The pandemic associated with COVID-19 has negatively affected tens of thousands of Canadians physically and mentally, but many more have been affected financially.
Whether due to reduced work hours, a complete loss of job opportunities or one’s small business being permanently closed, the financial devastation is very real for many people.
A recent survey showed 35% of Canadians feel they may never recover financially, and almost 45% say they can not survive a second wave of the pandemic if it worsens over the winter.
Our newsletter this month is meant to assist our clients and their family members as we work through the end of an exceedingly difficult 2020, and what appears to be an even more challenging 2021.
#1 – Make a realistic budget and stick to it
- Our grandparent’s expression of “don’t spend more than you make” has never been more important, so examine your monthly “Cash Flow” of earnings and expenditures.
#2 – Build an Emergency Fund
- Ideally, save 10% of your Net Income, however, due to today’s circumstances, the number should be adjusted to what your budget allows. Be prepared for a long winter with COVID-19.
#3 – Look for side work in the “gig” economy
- If you feel financially vulnerable even with a steady paycheck, consider adding on part-time or contract work if possible.
#4 – Consolidate more expensive debt like credit cards
- A personal loan, or a Home Equity Line of Credit (if you have the luxury) can reduce the interest charged in many cases by 50 – 70%.
#5 – Do not go further in debt
- If a loan was used to consolidate credit card debt, consider locking up your credit cards until the debt is paid off.
- Major purchases should be given careful consideration, especially if the purchase is to be financed.
#6 – Reach out to creditors should you experience job loss
- All creditors including banks, utility companies and even Canada Revenue Agency (CRA) would rather work with a client who is proactive and upfront about their financial situation. Do not avoid those you owe money too; it only inflames a bad situation.
#7 – Further your workplace skills and education by taking online courses
- We may all have more time on our hands this winter and if you can upgrade your work skills, now would be a perfect opportunity.
#8 – Renegotiate expensive cable, internet, and cell phone packages
- Every provider of these services would rather negotiate a lower monthly price with an existing customer than lose you entirely.
#9 – Negotiate with your landlord for rent or utility relief
- Most landlords would rather take a little less during difficult times like these to keep a good existing tenant than to take a chance on a new unknown tenant.
#10 – Consider working from home permanently
- The pandemic has changed the way the world is doing business and if you can save time and money by working from home full time, it is worth broaching the subject with your employer.
- Travel costs, wear and tear on a vehicle, eating out lunch & coffee, are all expenses that can be reduced by working from home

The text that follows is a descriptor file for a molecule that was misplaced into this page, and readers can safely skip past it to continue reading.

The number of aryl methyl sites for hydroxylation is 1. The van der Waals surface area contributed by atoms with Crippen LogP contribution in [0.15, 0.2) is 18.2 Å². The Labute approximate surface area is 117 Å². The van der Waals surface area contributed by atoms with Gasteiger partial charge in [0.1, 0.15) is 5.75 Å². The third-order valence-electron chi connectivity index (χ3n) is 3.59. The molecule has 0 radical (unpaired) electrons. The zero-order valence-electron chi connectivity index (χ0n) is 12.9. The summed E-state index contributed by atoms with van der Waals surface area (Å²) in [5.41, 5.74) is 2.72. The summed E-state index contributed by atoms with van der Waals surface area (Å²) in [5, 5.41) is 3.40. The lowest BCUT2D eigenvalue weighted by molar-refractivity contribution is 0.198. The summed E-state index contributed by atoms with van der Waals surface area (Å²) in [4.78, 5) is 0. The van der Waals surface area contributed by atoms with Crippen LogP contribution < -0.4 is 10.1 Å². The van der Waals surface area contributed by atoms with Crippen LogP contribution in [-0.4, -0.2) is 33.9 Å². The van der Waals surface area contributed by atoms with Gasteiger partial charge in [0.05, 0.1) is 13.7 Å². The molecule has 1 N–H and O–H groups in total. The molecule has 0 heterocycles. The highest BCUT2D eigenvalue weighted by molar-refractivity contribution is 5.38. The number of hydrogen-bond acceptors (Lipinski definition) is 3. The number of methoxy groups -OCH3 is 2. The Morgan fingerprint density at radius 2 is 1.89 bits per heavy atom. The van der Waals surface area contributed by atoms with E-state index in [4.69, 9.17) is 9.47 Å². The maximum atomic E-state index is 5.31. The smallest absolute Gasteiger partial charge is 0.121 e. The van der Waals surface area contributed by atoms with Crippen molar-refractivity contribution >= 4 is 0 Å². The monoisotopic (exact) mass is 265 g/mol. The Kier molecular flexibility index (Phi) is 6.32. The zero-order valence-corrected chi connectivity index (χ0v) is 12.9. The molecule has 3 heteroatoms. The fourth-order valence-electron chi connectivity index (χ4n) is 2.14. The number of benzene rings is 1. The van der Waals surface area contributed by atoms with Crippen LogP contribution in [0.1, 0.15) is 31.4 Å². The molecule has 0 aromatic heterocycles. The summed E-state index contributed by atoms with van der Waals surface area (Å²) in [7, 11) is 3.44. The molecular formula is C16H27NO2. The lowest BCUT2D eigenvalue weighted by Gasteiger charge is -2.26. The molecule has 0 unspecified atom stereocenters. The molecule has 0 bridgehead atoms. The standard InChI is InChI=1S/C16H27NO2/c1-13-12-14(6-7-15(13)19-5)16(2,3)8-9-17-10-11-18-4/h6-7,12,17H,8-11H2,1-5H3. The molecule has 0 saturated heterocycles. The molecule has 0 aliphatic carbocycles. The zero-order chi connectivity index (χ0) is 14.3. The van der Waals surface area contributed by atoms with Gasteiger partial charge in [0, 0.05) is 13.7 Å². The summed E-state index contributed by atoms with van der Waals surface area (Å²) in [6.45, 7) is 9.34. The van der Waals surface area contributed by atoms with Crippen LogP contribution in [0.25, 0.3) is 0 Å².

#11 – Take it easy on online purchases
- Yes, the first few months was a novelty for many of us who finally used Amazon or Wayfair for the first time, but do these purchases really fit in within your Budget?
#12 – Cut back on the smaller luxuries
- The $6 Starbucks Latte (with tip) accompanied by the $3 croissant really adds up if it is a daily treat.
#13 – Beware of fraudsters and scammers trying to capitalize on someone else’s misery
- It happens every time a natural disaster occurs, and it is happening now as con men are preying on those looking for legitimate online work opportunities.
- Avoid any “get rich quick” scheme promoted online.
#14 – Review homeowner’s and car insurance packages
- If you are no longer using your vehicle to travel to work, consider changing the business use classification ICBC charges you for. This can reduce premiums by 20% – 30% depending on where you live.
#15 – Develop an exercise regime geared for you being at home
- Work with a gym or exercise studio offering Yoga, Pilates, or personal training with Zoom capabilities.
#16 – Plan out how you will deal with the upcoming Holiday Season
- Traditional office and personal Christmas parties will probably be nonexistent this year, along with all the spending on expensive gifts.
- Set a budget on what you can afford and stick to it. Explain to family members how COVID-19 has affected you financially. You may be surprised to hear that they are also in a similar situation and relieved that they are not obligated to spend money they cannot afford.
#17 – Re-evaluate and diversify your investments if applicable
- Now is a good time to decide if the riskier investment you made years ago should be retained. Are Bitcoin currencies, stocks in underperforming marijuana producing companies worth holding OR would you be better serviced by applying these assets towards paying debt?
#18 – Have a virtual meeting or phone call with your financial advisor
- Talk about how the market downturn may affect your early retirement plans. Discuss realigning your portfolio with more funds/stocks geared for the current surge in technology that is poised to continue doing well as COVID-19 plays through our economy.
By Karl Jung CLU, http://jungfinancialservices.com/